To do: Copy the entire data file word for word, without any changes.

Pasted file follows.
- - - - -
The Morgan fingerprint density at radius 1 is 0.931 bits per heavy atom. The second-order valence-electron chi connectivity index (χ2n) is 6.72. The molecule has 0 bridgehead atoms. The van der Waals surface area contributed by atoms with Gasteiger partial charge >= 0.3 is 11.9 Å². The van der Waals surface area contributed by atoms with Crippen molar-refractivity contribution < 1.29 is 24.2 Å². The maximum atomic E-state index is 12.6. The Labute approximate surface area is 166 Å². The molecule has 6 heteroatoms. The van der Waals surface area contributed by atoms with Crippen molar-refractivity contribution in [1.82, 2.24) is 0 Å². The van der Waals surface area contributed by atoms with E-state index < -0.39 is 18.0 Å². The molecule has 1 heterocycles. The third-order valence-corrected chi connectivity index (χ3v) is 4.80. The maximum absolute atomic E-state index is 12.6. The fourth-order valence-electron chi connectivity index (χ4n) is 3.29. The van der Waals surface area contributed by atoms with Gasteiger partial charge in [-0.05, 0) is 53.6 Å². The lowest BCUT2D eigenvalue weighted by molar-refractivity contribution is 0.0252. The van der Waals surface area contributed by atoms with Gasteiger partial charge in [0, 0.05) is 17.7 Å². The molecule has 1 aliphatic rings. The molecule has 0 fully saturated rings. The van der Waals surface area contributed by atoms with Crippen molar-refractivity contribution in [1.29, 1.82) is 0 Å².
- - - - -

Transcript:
The Morgan fingerprint density at radius 1 is 0.931 bits per heavy atom. The second-order valence-electron chi connectivity index (χ2n) is 6.72. The molecule has 0 bridgehead atoms. The van der Waals surface area contributed by atoms with Gasteiger partial charge >= 0.3 is 11.9 Å². The van der Waals surface area contributed by atoms with Crippen molar-refractivity contribution < 1.29 is 24.2 Å². The maximum atomic E-state index is 12.6. The Labute approximate surface area is 166 Å². The molecule has 6 heteroatoms. The van der Waals surface area contributed by atoms with Crippen molar-refractivity contribution in [1.82, 2.24) is 0 Å². The van der Waals surface area contributed by atoms with E-state index < -0.39 is 18.0 Å². The molecule has 1 heterocycles. The third-order valence-corrected chi connectivity index (χ3v) is 4.80. The maximum absolute atomic E-state index is 12.6. The fourth-order valence-electron chi connectivity index (χ4n) is 3.29. The van der Waals surface area contributed by atoms with Gasteiger partial charge in [-0.05, 0) is 53.6 Å². The lowest BCUT2D eigenvalue weighted by molar-refractivity contribution is 0.0252. The van der Waals surface area contributed by atoms with Gasteiger partial charge in [0, 0.05) is 17.7 Å². The molecule has 1 aliphatic rings. The molecule has 0 fully saturated rings. The van der Waals surface area contributed by atoms with Crippen molar-refractivity contribution in [1.29, 1.82) is 0 Å².